and crowned with a thousand shields of gold.
25. Following your footprints
maidens run along the way;
the touch of a spark,
the spiced wine,
cause flowings in them from the balsam of God.
26. In the inner wine cellar
I drank of my Beloved, and, when I went abroad
through all this valley
I no longer knew anything,
and lost the herd that I was following.
27. There he gave me his breast;
there he taught me a sweet and living knowledge;
and I gave myself to him,
keeping nothing back;
there I promised to be his bride.
28. Now I occupy my soul
and all my energy in his service;
I no longer tend the herd,
nor have I any other work
now that my every act is love.
29. If, then, I am no longer
seen or found on the common,
you will say that I am lost;
that, stricken by love,
I lost myself, and was found.
30. With flowers and emeralds
chosen on cool mornings
we shall weave garlands
flowering in your love,
and bound with one hair of mine.
31. You considered
that one hair fluttering at my neck;
you gazed at it upon my neck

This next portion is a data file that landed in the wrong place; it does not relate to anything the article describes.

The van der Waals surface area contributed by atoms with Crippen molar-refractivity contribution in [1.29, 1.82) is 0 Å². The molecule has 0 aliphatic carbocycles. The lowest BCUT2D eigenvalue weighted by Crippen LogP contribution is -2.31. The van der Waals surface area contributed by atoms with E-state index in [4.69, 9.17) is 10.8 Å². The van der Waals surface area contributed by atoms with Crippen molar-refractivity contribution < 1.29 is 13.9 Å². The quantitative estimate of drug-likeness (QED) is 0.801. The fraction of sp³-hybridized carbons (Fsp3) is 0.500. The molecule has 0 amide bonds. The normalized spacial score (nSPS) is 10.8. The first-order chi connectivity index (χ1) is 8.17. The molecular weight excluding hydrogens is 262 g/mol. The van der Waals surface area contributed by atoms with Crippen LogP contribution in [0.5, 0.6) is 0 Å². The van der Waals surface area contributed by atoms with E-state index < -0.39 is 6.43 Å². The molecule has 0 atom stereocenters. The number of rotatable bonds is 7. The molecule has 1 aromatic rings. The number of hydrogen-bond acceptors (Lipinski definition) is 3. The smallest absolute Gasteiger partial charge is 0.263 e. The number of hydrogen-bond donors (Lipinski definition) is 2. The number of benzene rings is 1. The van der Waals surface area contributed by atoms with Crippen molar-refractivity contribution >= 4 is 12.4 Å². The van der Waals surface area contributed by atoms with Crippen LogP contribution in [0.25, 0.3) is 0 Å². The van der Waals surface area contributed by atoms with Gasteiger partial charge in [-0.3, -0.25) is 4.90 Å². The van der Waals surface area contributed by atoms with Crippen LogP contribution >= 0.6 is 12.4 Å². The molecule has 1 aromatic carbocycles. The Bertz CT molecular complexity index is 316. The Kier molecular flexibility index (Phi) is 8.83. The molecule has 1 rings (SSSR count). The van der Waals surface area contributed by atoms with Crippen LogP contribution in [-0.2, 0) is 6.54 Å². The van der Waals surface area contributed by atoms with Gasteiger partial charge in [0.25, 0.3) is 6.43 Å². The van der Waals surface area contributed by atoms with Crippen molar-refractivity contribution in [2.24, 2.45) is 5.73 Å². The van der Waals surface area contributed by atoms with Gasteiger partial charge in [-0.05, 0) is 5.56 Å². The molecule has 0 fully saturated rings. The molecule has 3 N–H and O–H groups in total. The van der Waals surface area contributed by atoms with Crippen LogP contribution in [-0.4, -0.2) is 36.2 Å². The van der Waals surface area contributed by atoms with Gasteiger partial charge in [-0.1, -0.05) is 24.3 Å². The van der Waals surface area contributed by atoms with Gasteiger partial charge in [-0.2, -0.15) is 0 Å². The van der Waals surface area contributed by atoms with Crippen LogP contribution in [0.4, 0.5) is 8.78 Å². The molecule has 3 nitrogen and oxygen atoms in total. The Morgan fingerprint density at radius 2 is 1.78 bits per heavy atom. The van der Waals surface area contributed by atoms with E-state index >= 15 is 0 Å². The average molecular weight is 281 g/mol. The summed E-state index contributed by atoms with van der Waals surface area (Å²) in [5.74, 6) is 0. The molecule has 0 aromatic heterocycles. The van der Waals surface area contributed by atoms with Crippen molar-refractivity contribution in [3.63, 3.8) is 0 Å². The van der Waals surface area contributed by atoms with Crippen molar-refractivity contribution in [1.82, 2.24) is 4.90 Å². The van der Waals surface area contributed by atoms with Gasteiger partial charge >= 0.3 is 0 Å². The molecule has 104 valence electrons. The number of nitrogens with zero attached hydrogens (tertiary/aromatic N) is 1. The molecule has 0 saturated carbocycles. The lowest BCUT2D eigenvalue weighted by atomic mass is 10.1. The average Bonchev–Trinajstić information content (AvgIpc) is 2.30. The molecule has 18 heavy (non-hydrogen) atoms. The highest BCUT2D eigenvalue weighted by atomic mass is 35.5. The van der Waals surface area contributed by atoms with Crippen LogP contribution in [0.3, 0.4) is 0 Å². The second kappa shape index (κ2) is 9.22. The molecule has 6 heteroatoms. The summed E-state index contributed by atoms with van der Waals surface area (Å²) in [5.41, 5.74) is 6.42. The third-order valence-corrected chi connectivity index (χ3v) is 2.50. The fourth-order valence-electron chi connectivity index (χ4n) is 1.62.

and it captivated you;
and one of my eyes wounded you.
32. When you looked at me
your eyes imprinted your grace in me;
for this you loved me ardently;
and thus my eyes deserved
to adore what they beheld in you.
33. Do not despise me;
for if, before, you found me dark,
now truly you can look at me
since you have looked
and left in me grace and beauty.
34. The small white dove
has returned to the ark with an olive branch;
and now the turtledove
has found its longed-for mate
by the green river banks.
35. She lived in solitude,
and now in solitude has built her nest;
and in solitude he guides her,
he alone, who also bears
in solitude the wound of love.
36. Let us rejoice, Beloved,